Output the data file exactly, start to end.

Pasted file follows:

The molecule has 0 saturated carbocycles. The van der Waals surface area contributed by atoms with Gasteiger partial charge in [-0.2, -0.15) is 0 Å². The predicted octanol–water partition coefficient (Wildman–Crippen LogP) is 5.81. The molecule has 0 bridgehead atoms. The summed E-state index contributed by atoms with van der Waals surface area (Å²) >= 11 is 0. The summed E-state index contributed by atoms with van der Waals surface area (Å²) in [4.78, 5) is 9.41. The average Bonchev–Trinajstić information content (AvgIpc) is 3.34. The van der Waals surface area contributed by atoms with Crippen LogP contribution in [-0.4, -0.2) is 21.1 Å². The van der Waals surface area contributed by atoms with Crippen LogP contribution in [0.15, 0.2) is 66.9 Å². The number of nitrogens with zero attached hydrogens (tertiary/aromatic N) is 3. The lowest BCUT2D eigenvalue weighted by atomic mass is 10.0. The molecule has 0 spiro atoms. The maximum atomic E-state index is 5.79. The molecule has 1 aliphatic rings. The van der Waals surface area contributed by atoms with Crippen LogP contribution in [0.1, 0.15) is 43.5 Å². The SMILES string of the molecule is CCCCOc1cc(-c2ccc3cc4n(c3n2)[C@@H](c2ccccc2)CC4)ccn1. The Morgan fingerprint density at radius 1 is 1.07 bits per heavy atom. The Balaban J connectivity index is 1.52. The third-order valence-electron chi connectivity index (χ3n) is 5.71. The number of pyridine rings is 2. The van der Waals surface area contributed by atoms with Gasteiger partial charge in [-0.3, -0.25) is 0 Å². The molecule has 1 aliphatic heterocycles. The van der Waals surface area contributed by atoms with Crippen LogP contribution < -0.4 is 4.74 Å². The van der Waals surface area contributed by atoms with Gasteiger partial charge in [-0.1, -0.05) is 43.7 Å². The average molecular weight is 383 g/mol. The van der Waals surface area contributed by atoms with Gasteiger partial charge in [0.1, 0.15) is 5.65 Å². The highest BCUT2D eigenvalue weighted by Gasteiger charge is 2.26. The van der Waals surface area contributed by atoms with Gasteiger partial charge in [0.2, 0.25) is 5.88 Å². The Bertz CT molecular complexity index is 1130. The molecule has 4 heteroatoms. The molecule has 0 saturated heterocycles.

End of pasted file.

The molecule has 0 saturated carbocycles. The van der Waals surface area contributed by atoms with Gasteiger partial charge in [-0.2, -0.15) is 0 Å². The predicted octanol–water partition coefficient (Wildman–Crippen LogP) is 5.81. The molecule has 0 bridgehead atoms. The summed E-state index contributed by atoms with van der Waals surface area (Å²) >= 11 is 0. The summed E-state index contributed by atoms with van der Waals surface area (Å²) in [4.78, 5) is 9.41. The average Bonchev–Trinajstić information content (AvgIpc) is 3.34. The van der Waals surface area contributed by atoms with Crippen LogP contribution in [-0.4, -0.2) is 21.1 Å². The van der Waals surface area contributed by atoms with Crippen LogP contribution in [0.15, 0.2) is 66.9 Å². The number of nitrogens with zero attached hydrogens (tertiary/aromatic N) is 3. The lowest BCUT2D eigenvalue weighted by atomic mass is 10.0. The molecule has 0 spiro atoms. The maximum atomic E-state index is 5.79. The molecule has 1 aliphatic rings. The van der Waals surface area contributed by atoms with Crippen LogP contribution in [0.1, 0.15) is 43.5 Å². The SMILES string of the molecule is CCCCOc1cc(-c2ccc3cc4n(c3n2)[C@@H](c2ccccc2)CC4)ccn1. The Morgan fingerprint density at radius 1 is 1.07 bits per heavy atom. The Balaban J connectivity index is 1.52. The third-order valence-electron chi connectivity index (χ3n) is 5.71. The number of pyridine rings is 2. The van der Waals surface area contributed by atoms with Gasteiger partial charge in [-0.3, -0.25) is 0 Å². The molecule has 1 aliphatic heterocycles. The van der Waals surface area contributed by atoms with Crippen LogP contribution < -0.4 is 4.74 Å². The van der Waals surface area contributed by atoms with Gasteiger partial charge in [-0.1, -0.05) is 43.7 Å². The average molecular weight is 383 g/mol. The van der Waals surface area contributed by atoms with Gasteiger partial charge in [0.1, 0.15) is 5.65 Å². The highest BCUT2D eigenvalue weighted by Gasteiger charge is 2.26. The van der Waals surface area contributed by atoms with Gasteiger partial charge in [0.2, 0.25) is 5.88 Å². The Bertz CT molecular complexity index is 1130. The molecule has 4 heteroatoms. The molecule has 0 saturated heterocycles.